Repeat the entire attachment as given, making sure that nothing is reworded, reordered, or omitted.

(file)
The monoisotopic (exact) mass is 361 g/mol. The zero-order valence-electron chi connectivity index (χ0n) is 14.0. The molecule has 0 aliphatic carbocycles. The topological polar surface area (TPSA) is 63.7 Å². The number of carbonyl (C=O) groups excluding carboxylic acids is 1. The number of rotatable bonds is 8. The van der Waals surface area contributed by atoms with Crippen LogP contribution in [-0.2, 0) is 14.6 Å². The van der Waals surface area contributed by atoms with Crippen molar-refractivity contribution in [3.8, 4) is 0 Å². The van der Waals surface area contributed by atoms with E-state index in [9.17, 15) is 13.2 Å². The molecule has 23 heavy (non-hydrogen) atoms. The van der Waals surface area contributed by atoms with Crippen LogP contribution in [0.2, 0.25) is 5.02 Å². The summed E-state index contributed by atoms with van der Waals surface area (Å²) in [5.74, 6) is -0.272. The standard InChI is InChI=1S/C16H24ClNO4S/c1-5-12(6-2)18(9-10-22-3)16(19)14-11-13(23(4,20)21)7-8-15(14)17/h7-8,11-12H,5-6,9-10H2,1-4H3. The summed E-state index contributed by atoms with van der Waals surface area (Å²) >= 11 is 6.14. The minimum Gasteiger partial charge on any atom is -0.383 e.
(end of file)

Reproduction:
The monoisotopic (exact) mass is 361 g/mol. The zero-order valence-electron chi connectivity index (χ0n) is 14.0. The molecule has 0 aliphatic carbocycles. The topological polar surface area (TPSA) is 63.7 Å². The number of carbonyl (C=O) groups excluding carboxylic acids is 1. The number of rotatable bonds is 8. The van der Waals surface area contributed by atoms with Crippen LogP contribution in [-0.2, 0) is 14.6 Å². The van der Waals surface area contributed by atoms with Crippen molar-refractivity contribution in [3.8, 4) is 0 Å². The van der Waals surface area contributed by atoms with E-state index in [9.17, 15) is 13.2 Å². The molecule has 23 heavy (non-hydrogen) atoms. The van der Waals surface area contributed by atoms with Crippen LogP contribution in [0.2, 0.25) is 5.02 Å². The summed E-state index contributed by atoms with van der Waals surface area (Å²) in [5.74, 6) is -0.272. The standard InChI is InChI=1S/C16H24ClNO4S/c1-5-12(6-2)18(9-10-22-3)16(19)14-11-13(23(4,20)21)7-8-15(14)17/h7-8,11-12H,5-6,9-10H2,1-4H3. The summed E-state index contributed by atoms with van der Waals surface area (Å²) >= 11 is 6.14. The minimum Gasteiger partial charge on any atom is -0.383 e.